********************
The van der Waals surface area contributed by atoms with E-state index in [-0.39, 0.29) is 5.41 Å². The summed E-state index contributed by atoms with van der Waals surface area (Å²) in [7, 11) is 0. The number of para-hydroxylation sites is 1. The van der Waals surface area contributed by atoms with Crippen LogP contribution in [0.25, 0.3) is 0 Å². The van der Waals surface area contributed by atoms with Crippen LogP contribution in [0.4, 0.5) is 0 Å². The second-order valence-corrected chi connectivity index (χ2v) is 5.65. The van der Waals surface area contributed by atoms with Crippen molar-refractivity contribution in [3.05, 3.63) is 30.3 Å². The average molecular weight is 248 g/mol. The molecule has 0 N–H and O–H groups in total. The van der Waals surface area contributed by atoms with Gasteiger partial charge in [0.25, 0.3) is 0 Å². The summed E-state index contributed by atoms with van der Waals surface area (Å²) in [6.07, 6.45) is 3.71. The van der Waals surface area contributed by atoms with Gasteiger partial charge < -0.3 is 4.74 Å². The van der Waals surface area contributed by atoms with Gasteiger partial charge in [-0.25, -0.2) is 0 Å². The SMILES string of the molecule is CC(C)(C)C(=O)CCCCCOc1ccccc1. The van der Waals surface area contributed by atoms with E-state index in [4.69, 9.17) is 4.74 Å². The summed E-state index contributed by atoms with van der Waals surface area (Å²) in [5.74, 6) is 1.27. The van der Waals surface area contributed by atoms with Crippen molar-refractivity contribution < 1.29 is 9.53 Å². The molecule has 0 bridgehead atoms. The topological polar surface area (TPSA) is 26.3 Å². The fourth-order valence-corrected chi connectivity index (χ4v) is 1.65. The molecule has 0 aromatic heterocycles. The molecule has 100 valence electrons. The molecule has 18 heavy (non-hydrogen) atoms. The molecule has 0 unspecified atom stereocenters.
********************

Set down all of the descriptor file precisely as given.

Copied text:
The van der Waals surface area contributed by atoms with E-state index in [-0.39, 0.29) is 5.41 Å². The summed E-state index contributed by atoms with van der Waals surface area (Å²) in [7, 11) is 0. The number of para-hydroxylation sites is 1. The van der Waals surface area contributed by atoms with Crippen LogP contribution in [0.25, 0.3) is 0 Å². The van der Waals surface area contributed by atoms with Crippen LogP contribution in [0.4, 0.5) is 0 Å². The second-order valence-corrected chi connectivity index (χ2v) is 5.65. The van der Waals surface area contributed by atoms with Crippen molar-refractivity contribution in [3.05, 3.63) is 30.3 Å². The average molecular weight is 248 g/mol. The molecule has 0 N–H and O–H groups in total. The van der Waals surface area contributed by atoms with Gasteiger partial charge in [0.25, 0.3) is 0 Å². The summed E-state index contributed by atoms with van der Waals surface area (Å²) in [6.07, 6.45) is 3.71. The van der Waals surface area contributed by atoms with Gasteiger partial charge < -0.3 is 4.74 Å². The van der Waals surface area contributed by atoms with Gasteiger partial charge in [-0.25, -0.2) is 0 Å². The SMILES string of the molecule is CC(C)(C)C(=O)CCCCCOc1ccccc1. The van der Waals surface area contributed by atoms with E-state index in [4.69, 9.17) is 4.74 Å². The summed E-state index contributed by atoms with van der Waals surface area (Å²) in [5.74, 6) is 1.27. The van der Waals surface area contributed by atoms with Crippen molar-refractivity contribution < 1.29 is 9.53 Å². The molecule has 0 bridgehead atoms. The topological polar surface area (TPSA) is 26.3 Å². The fourth-order valence-corrected chi connectivity index (χ4v) is 1.65. The molecule has 0 aromatic heterocycles. The molecule has 100 valence electrons. The molecule has 18 heavy (non-hydrogen) atoms. The molecule has 0 unspecified atom stereocenters.